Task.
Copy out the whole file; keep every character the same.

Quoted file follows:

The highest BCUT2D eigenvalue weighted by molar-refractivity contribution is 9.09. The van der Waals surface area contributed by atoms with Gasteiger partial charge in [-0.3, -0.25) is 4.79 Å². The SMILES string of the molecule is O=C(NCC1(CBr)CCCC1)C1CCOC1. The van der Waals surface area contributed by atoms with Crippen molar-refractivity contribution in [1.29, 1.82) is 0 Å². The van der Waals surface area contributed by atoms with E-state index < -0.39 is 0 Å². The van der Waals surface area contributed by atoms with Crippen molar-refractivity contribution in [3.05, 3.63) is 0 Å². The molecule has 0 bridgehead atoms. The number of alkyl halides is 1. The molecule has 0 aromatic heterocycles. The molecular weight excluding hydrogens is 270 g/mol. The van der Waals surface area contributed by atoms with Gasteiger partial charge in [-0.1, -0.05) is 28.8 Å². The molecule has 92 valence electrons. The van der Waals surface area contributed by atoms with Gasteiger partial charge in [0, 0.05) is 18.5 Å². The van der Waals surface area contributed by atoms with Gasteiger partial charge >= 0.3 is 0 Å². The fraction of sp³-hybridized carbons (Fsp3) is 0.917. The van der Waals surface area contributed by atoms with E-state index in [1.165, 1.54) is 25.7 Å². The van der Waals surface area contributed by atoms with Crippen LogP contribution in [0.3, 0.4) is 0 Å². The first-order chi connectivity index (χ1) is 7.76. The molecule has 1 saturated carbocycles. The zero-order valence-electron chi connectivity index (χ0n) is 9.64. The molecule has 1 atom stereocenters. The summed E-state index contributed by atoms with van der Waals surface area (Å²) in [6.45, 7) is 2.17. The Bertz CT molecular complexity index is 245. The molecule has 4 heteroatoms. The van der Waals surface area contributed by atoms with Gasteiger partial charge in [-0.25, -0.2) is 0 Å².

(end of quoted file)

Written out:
The highest BCUT2D eigenvalue weighted by molar-refractivity contribution is 9.09. The van der Waals surface area contributed by atoms with Gasteiger partial charge in [-0.3, -0.25) is 4.79 Å². The SMILES string of the molecule is O=C(NCC1(CBr)CCCC1)C1CCOC1. The van der Waals surface area contributed by atoms with Crippen molar-refractivity contribution in [1.29, 1.82) is 0 Å². The van der Waals surface area contributed by atoms with E-state index < -0.39 is 0 Å². The van der Waals surface area contributed by atoms with Crippen molar-refractivity contribution in [3.05, 3.63) is 0 Å². The molecule has 0 bridgehead atoms. The number of alkyl halides is 1. The molecule has 0 aromatic heterocycles. The molecular weight excluding hydrogens is 270 g/mol. The van der Waals surface area contributed by atoms with Gasteiger partial charge in [-0.1, -0.05) is 28.8 Å². The molecule has 92 valence electrons. The van der Waals surface area contributed by atoms with Gasteiger partial charge in [0, 0.05) is 18.5 Å². The van der Waals surface area contributed by atoms with Gasteiger partial charge >= 0.3 is 0 Å². The fraction of sp³-hybridized carbons (Fsp3) is 0.917. The van der Waals surface area contributed by atoms with E-state index in [1.165, 1.54) is 25.7 Å². The van der Waals surface area contributed by atoms with Crippen LogP contribution in [0.3, 0.4) is 0 Å². The first-order chi connectivity index (χ1) is 7.76. The molecule has 1 saturated carbocycles. The zero-order valence-electron chi connectivity index (χ0n) is 9.64. The molecule has 1 atom stereocenters. The summed E-state index contributed by atoms with van der Waals surface area (Å²) in [6.45, 7) is 2.17. The Bertz CT molecular complexity index is 245. The molecule has 4 heteroatoms. The van der Waals surface area contributed by atoms with Gasteiger partial charge in [-0.25, -0.2) is 0 Å².